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St John’s College to revise its 160-year-old founding document

The overhaul stems from the 2012 hazing crisis at the college

Education Minister Rob Stokes introduced the bill to parliament. Education Minister Rob Stokes introduced the bill to parliament.

The NSW Education Minister, Rob Stokes has introduced a bill to parliament that is set to overhaul the governance of St John’s College, replacing the St John’s College Act 1857.

Stokes told Parliament that since 2012, the College has been operating under legislation that allowed the College’s governing council to be reconstituted after “a highly-publicised crisis in governance which saw the resignation of all but one council member.”

That crisis stemmed from a hazing incident in which a group of older college students coerced a female first year into drinking a toxic cocktail of alcohol and household goods that almost killed her.

After that incident, 33 students at St John’s were suspended by then rector Michael Bongers. Seven of those students were subsequently voted onto the college council, which led to a period of “mob rule” according to the Herald . 

Then Catholic Archbishop of Sydney, George Pell (now on trial for unrelated sex offences) directed clergy on council to resign, prompting the 2012 legislation that let him appoint a new governing council without the rebel students.

The new College council will have 13 members, permanently diminishing the power of alumni. Previously, alumni votes decided the makeup of the College’s eighteen-member council.

Now, they will directly appoint only four. The University, the council and the Church will be responsible for the other appointees.

It is understood that the gap between when these reforms were first proposed in 2013 and now is due to extensive negotiations between alumni, the College, the Catholic Church and the University.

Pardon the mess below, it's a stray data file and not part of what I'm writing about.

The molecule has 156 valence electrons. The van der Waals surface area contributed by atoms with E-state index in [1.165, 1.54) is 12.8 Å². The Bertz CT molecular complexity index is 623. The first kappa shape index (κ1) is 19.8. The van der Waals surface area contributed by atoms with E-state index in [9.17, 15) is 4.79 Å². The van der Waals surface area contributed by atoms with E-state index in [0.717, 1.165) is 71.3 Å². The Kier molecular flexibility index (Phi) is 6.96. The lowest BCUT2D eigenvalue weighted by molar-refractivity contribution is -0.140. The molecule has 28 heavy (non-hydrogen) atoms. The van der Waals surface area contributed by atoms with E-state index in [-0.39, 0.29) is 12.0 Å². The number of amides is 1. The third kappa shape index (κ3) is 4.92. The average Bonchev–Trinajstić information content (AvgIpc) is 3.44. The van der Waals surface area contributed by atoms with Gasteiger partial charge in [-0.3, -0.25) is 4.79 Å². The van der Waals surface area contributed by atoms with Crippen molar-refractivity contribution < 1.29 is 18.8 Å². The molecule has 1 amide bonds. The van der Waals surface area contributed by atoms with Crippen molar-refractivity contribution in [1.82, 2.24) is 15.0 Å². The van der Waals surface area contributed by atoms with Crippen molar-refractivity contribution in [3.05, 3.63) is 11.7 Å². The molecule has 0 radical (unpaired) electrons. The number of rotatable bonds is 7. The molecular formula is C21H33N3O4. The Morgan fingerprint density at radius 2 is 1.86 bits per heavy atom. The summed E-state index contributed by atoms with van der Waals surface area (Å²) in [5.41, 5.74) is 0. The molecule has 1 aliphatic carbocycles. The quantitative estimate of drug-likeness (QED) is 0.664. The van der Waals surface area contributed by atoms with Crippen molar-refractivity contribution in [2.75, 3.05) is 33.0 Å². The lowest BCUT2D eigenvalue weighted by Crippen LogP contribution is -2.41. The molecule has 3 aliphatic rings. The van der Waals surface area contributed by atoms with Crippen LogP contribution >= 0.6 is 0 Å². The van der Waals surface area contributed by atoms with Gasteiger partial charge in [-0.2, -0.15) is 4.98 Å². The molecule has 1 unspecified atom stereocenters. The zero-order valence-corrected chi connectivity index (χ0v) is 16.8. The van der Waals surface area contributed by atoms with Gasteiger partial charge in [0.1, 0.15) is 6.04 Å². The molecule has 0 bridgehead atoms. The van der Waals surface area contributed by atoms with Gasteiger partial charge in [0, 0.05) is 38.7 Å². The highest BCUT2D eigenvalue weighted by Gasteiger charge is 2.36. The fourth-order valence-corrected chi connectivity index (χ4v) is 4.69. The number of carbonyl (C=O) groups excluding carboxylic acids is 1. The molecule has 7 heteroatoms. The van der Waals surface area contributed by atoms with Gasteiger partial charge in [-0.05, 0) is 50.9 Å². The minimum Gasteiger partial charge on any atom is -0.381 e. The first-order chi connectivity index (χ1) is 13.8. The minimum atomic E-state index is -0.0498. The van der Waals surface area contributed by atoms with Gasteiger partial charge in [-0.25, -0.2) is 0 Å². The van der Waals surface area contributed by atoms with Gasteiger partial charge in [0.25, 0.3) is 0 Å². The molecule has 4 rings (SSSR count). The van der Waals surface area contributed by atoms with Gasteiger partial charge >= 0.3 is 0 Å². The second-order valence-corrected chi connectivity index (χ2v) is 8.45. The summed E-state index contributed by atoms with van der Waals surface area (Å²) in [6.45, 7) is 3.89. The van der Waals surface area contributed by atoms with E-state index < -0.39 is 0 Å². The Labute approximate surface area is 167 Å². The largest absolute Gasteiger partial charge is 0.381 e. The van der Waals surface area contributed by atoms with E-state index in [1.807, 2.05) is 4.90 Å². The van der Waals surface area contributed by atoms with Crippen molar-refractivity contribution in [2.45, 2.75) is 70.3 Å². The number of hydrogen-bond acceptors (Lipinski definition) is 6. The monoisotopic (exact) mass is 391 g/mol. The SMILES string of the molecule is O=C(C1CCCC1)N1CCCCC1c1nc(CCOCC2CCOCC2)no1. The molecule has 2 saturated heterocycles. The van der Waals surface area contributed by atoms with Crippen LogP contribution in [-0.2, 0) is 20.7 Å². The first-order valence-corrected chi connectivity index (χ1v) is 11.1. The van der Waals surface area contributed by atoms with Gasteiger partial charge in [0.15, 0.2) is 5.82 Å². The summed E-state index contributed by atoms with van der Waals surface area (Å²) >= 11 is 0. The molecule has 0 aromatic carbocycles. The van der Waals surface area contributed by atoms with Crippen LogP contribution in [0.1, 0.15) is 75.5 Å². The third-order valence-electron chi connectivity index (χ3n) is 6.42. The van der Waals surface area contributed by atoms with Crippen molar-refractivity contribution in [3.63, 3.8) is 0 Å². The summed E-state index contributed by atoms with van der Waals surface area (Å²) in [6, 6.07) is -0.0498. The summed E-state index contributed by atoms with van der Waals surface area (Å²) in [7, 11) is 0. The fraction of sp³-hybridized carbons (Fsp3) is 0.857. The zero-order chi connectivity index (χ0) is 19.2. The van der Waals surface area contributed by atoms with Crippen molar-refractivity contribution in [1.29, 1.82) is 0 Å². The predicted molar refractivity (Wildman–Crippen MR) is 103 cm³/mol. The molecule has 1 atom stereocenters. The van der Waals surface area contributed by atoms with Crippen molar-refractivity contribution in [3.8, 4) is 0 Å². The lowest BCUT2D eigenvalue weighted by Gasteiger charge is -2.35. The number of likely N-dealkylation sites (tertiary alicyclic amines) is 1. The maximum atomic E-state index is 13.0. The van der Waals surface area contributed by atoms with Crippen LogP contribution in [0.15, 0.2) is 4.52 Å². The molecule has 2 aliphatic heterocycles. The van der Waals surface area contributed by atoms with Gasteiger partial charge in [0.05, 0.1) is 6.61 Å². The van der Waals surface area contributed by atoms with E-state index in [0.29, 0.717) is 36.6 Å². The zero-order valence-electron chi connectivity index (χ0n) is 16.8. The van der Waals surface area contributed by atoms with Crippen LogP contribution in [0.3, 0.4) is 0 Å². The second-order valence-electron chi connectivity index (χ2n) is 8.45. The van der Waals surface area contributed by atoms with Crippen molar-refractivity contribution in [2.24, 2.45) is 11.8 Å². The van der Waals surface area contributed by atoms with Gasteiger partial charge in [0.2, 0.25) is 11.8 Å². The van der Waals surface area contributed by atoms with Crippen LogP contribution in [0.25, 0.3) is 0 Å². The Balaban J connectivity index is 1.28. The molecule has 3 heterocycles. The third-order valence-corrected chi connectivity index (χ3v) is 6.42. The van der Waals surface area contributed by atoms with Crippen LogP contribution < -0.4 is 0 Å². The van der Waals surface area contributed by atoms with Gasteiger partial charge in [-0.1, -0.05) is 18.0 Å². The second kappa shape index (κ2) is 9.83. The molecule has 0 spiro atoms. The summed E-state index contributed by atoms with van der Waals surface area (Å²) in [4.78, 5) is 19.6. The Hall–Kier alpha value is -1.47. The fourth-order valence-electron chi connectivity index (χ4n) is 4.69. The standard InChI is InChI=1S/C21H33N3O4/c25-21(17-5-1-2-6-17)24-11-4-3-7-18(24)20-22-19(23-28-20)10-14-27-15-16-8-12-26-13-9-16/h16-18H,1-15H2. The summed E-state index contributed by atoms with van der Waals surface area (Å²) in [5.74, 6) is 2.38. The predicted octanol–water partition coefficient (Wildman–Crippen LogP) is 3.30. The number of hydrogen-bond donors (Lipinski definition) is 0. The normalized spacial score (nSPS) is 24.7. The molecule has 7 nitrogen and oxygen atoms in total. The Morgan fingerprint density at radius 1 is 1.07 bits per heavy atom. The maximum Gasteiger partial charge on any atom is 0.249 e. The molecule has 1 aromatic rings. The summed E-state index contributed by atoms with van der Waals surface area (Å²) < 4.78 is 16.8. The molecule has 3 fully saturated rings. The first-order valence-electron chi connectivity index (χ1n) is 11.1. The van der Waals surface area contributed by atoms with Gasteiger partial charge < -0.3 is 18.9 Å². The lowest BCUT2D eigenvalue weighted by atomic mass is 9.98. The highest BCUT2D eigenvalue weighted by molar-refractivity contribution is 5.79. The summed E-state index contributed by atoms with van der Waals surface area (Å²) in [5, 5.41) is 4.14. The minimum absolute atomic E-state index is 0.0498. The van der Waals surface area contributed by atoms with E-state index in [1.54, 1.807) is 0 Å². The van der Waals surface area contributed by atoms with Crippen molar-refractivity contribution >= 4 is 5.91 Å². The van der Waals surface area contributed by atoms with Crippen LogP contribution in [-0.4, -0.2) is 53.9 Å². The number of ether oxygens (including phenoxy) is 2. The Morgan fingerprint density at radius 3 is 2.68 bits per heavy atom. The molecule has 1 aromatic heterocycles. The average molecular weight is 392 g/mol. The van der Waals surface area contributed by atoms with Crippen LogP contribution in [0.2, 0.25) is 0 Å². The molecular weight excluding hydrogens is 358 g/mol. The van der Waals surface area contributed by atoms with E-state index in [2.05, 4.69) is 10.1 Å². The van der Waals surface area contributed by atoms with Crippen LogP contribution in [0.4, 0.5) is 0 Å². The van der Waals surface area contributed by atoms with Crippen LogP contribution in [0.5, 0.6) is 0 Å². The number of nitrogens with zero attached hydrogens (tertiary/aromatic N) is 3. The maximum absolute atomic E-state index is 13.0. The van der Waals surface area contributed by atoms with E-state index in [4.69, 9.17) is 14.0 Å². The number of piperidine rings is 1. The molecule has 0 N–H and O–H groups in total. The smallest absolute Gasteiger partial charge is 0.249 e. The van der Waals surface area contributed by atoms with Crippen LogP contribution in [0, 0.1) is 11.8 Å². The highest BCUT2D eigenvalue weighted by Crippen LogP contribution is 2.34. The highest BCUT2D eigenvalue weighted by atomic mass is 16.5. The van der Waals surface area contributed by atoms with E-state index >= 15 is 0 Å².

After the 2012 changes, Stokes said, “There was always the intention that there would eventually be more comprehensive and measured reform.”

St John’s counts a wealth of prominent individuals amongst its alumni, including Liberal heavyweight Tony Abbott.

Despite the Education Minister and University both telling the Sydney Morning Herald that all parties, including alumni, support the new legislation, it will not be debated in parliament for some time.

“I am deliberately introducing this bill now in order to leave it before the parliament for consideration before debate”, Stokes said.

A University spokesperson declined to comment on whether the University expects the bill to pass in both houses of parliament.

While St Andrew’s College updated its statute in 1998, St Paul’s still has its original statute in place, despite recent scandals.

In June, the Paul’s statute was the subject of public debate.

Comments by Stokes that he had “requested advice on the options available to the NSW government in relation to potential changes or repeal of the various Acts which relate to university colleges” prompted Vice Chancellor Michael Spence to deny that the University sought to take control of the college. Doing so would require amendments to the St Paul’s College Act 1854, its governing statute.

There does not appear to have been much movement on that front.

“The University has supported a range of governance changes requested by the colleges and would continue to do so if there are firm and reasonable proposals”, a University spokesperson said.

St John’s College did not respond to Honi’s request for comment.